Note: No points are awarded for class attendance since I assume you will not abscond without giving me prior notice of both the cause and date(s) of your absence(s). Failure to follow this convention will result in a penalty against your grade.
  A Few Things to Bear in Mind 
  • The problems featured on the exams will be identical (only in terms of the underlying logic) to those assigned for homework. It will, therefore, prove to your advantage if you complete the homework problem sets and in doing so, understand the concepts at hand. Should you run into any difficulties while tackling homework assignments please see the TA or set up an appointment with me. DO NOT opt to copy a colleagues homework; doing so will only guarantee a poor grasp of statistics. I also urge you to tackle the problems at the end of each chapter. 
  • Unless I grant a personal exception, all assignments come due on the specified date. I neither accept late submissions nor offer make-up homework assignments and exams. Exceptions to this policy are rare indeed. To qualify for the exception you must inform me in advance of planned absences and submit appropriate documentation upon returning to the fold. 
  • I am best reached by email : If you do not possess an e-mail account, please obtain one immediately.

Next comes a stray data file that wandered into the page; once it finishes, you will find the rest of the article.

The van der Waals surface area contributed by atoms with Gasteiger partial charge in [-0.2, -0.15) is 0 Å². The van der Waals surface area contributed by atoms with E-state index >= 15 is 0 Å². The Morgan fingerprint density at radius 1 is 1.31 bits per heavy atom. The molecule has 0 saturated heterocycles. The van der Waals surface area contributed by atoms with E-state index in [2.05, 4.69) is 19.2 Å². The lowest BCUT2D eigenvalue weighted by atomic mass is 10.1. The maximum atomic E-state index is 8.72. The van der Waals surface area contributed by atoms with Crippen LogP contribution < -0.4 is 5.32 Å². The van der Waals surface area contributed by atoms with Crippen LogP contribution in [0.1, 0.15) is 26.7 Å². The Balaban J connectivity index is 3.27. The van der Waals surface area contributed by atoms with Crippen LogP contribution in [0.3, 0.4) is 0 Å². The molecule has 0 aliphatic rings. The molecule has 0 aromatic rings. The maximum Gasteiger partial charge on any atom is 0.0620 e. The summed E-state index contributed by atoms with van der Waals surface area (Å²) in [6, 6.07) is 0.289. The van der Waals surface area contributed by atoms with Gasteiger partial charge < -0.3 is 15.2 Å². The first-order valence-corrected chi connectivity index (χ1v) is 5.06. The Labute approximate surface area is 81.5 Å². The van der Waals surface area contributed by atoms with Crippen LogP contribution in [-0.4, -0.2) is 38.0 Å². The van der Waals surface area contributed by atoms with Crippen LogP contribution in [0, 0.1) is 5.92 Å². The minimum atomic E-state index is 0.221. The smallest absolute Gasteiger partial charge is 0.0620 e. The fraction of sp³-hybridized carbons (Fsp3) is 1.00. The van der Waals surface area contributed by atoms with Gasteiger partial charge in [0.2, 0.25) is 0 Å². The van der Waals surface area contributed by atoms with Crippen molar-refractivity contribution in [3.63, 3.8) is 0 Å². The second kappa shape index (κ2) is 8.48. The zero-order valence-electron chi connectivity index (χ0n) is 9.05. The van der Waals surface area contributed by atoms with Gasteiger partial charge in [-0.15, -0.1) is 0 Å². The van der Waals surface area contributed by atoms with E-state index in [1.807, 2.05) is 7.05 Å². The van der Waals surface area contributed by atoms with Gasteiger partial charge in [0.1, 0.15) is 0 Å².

• The course web page will serve as the clearinghouse for all course-related information -- for example, solutions to homework problems and answer keys to exams and homes. I broadcast an email message to all students enrolled in the course whenever new information is posted on the web page or if the page is updated for some other reason(s). Therefore, please acquire the habit of checking your email and the web page for this course every Wednesday evening and Thursday afternoon. This web page (see also the Course Calendar) has links to various online statistics texts and statistics-related applets. These tools have the potential to significantly enhance your learning process and I urge you to make full use of them. 
  • Course Calendar
    Since the emphasis in this course is on giving you a thorough understanding of rudimentary statistical theory, we shall set our own pace. Hence in the calendar below I do not demarcate specific portions of time during which particular topics will be covered.